Backgammon is a game of skill and chance. Below, we will take a look at the basics rules of backgammon. These rules are used by most backgammon sites and backgammon networks online, but it is of course possible for someone to offer backgammon online with a different set of rules. Therefore, it is always important to check the rules of the specific backgammon game you wish to play.
One of the many upsides of playing backgammon online is that you do not need to know all the rules before you start playing. The software will automatically prevent you from carrying out movements that are against the rules. If you don’t know how to play backgammon but wish to learn, our advice is to go to one of the many sites where you can play backgammon for free with play-money. Once you have familiarized yourself with the basic rules below, you can start playing for fun, without having to lose any real money. For most of us, learning by doing is easier than only reading and memorizing rules without any practice.
Below, you will find basic rules. For advanced rules, please visit our page about advanced backgammon rules.
Backgammon is a very old board game where the playing pieces are moved according to the roll of the dice. It is played with two players, and you win the game by removing all your pieces from the board before your opponent.
Backgammon is traditionally played with 15 pieces per person. (These pieces are known under several different names in English, including checkers, pawns, discs, stones, draughts, nips or chips.)
The board sports 24 points that look like narrow triangles. These points are grouped into 4 quadrants with each quadrant consisting of 6 points. Each side of the board has two quadrants, i.e. 12 points. The points are numbered 1-24. In the most commonly used backgammon setup, each player starts with 15 checkers. Two of your checkers are placed on your 24-point, three on your 8-point, five on your 13-point and five on your 6-point.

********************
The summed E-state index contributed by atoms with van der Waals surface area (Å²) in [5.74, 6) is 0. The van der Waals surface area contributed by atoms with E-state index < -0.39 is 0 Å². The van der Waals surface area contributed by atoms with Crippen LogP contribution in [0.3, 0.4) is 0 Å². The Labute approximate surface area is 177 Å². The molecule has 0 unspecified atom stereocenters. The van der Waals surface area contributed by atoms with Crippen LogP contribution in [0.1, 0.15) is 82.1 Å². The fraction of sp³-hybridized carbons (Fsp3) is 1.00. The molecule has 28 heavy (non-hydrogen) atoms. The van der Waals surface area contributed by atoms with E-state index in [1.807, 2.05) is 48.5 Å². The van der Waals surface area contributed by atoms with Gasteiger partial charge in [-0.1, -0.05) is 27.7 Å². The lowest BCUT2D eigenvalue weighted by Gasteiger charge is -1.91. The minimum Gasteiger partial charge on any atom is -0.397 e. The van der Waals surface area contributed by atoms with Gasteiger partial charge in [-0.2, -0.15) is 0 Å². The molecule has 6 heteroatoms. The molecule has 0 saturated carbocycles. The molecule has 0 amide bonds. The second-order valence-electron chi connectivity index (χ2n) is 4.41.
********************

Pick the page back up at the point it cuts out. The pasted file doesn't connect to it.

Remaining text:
Backgammon involves a combination of skill and luck. The result of rolling the dice is pure chance, but it is up to the player to decide how to move his or her checkers – within the limits given by the dice.
Points 1 through 6 are called the home board or inner board, and points 7 through 12 are called the outer board. The 7-point is referred to as the bar point, and the 13-point as the midpoint.
Starting a game of backgammon
Who will make the first move?
At the start of the game, each player will roll one die. The player who gets the highest number will make the first move. That player must use the number of the two dice for his or her first move; rolling the dice again to get other numbers is not allowed.
Moving the checkers
Rules will dictate how you can move your checkers.
- Backgammon is played with two dice. You roll both dices and must then, if possible, move checkers according to the numbers on each die.
- Each die must be used for a separate move. Example: if you get 3 + 6 you cannot use it to move one checker 9 steps. The 3 is one move and the 6 is another move.
- No checker can be moved into a position where two of more of the opponent’s checkers are present.
- The two players move their checkers in opposing directions, from the 24-point towards the 1-point.
Getting to the home board and bear off
You aim is to get your checkers to the home board and get rid of them (bear off). Your home board is diagonal from where you started, on the opposite side, and there are six points that you need to get your checkers to.
You bear off by rolling a number on the dice that matches to the point number where the checker is on the board. (This part of backgammon is chance based.)
You always have to play
You are not allowed to pass your turn when playing backgammon. You roll the dice and must move your checkers, provided that it isn’t impossible. You must move your checkers even if staying put would be strategically better.
Both numbers must be played, unless it is impossible. If it is only possible to play one of the numbers, but any of the them, you must play the larger number.
The Doubling Cube
The doubling cube is a large die featuring the numbers 2, 4, 8, 16, 32 and 64 on each of the sides. It is used to keep track of the stakes.
Before it is your turn to act in a game of backgammon, you have the option to double the stake – provided that your opponent agrees. Your opponent does have the right to refuse.
You can not double two turns in a row.